Setting up a blog has led me to several realizations. Firstly, reading your own writing is a deeply spiritual experience and can lead to a plethora of personal revelations. Secondly, other peoples' blogs can be a rich and expansive source of inspiration for all who seek it. Thirdly, most importantly, and what I particularly want to write about; I get really flustered when the internet is slow.
We live in an era of instant satisfaction. You want to watch a new movie? Netflix streams. You want to read a new book? Whip out the Kindle. You want to know when the toaster was invented? Fire up wikipedia (it was in 1893, which I find strange considering a bread slicer wasn't invented until 1912. I guess during the 19 year gap toasters were only used in Poland, where bagels had been available for toasting since 1610. Thank you, wikipedia). It is no wonder, then, that we have certain expectations when it comes to the things we rely on everyday. Take the internet. Just 30 years ago, the concept of a world-wide network of fully interconnected IP networks (thank you, wikipedia) was introduced to the world. And that was just an introduction. It wasn't actually commercialized until 1995 (I actually knew that one. Just kidding. Thank you, wikipedia). And even then, we all had to deal with this for a few years until broadband was invented. Ah, we were patient people then.
These days, we find ourselves angered, even enraged, when the window we want doesn't pop up within, I'd estimate, about 4 seconds. And we (I'm going to continue saying 'we' to make it seem like this is not totally auto-biographical) actually feel anxious, as if this wait is a problem, an actual real problem. It reminds me of the feeling you get when you realize the toilet is clogged only after flushing. You know that, in almost all cases, the water will stop rising before it spills over the edge, just as you know that window will pop up eventually. But still, the helpless feeling while watching the tainted water approach you is somewhat akin to the feeling during your internet catastrophe. All you're thinking is, "please, please make it stop. I promise I will never defecate again if you just make it stop" (that last part may or may not apply to the internet situation). And on the rare occasion the water does spill over the edge, there actually IS a problem with the webpage you're waiting for, the whole situation just turns into a maelstrom of cursing and pacing around the room in a fuming panic. I have personal experience with each side of this analogy, which qualifies me to make it.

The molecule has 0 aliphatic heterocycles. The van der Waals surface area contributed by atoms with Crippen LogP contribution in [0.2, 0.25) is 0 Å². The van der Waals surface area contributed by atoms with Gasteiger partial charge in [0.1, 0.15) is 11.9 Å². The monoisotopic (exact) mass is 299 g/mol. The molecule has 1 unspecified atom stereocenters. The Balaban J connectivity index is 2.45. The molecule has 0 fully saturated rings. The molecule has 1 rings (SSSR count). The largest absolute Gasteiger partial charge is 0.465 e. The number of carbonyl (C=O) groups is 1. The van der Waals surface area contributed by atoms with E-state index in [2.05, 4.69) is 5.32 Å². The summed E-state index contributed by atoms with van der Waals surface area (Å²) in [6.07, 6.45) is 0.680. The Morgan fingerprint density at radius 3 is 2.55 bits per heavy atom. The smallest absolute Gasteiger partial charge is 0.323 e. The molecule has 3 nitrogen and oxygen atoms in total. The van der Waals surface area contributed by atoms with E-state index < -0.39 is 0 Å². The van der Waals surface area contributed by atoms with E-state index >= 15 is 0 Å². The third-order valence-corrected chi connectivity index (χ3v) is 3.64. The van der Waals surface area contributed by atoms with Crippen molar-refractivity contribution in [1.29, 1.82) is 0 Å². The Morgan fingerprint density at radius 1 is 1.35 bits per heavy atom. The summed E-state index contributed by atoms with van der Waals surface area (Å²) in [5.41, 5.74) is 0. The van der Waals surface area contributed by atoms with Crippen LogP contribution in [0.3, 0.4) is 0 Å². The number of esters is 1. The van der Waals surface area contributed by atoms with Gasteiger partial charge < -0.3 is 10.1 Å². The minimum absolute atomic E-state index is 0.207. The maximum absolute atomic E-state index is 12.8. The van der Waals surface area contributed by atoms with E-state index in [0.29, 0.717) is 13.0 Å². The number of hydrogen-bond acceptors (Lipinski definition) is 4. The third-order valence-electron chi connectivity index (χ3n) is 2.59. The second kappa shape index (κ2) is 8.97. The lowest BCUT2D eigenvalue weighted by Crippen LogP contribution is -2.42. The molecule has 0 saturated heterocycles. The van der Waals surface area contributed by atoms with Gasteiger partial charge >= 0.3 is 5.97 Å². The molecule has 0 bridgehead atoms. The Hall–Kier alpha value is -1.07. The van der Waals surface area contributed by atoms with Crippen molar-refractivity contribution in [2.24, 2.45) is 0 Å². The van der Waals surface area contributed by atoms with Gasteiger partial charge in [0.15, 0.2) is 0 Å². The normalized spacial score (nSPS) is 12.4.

Can you imagine if we all had to go back to dial up now? This would be all of us, every day. We should look back to those days, the golden age of the internet, to re-learn patience and appreciation for real problems. Like the fact McDonalds got rid of their dollar menu. That's just ridiculous.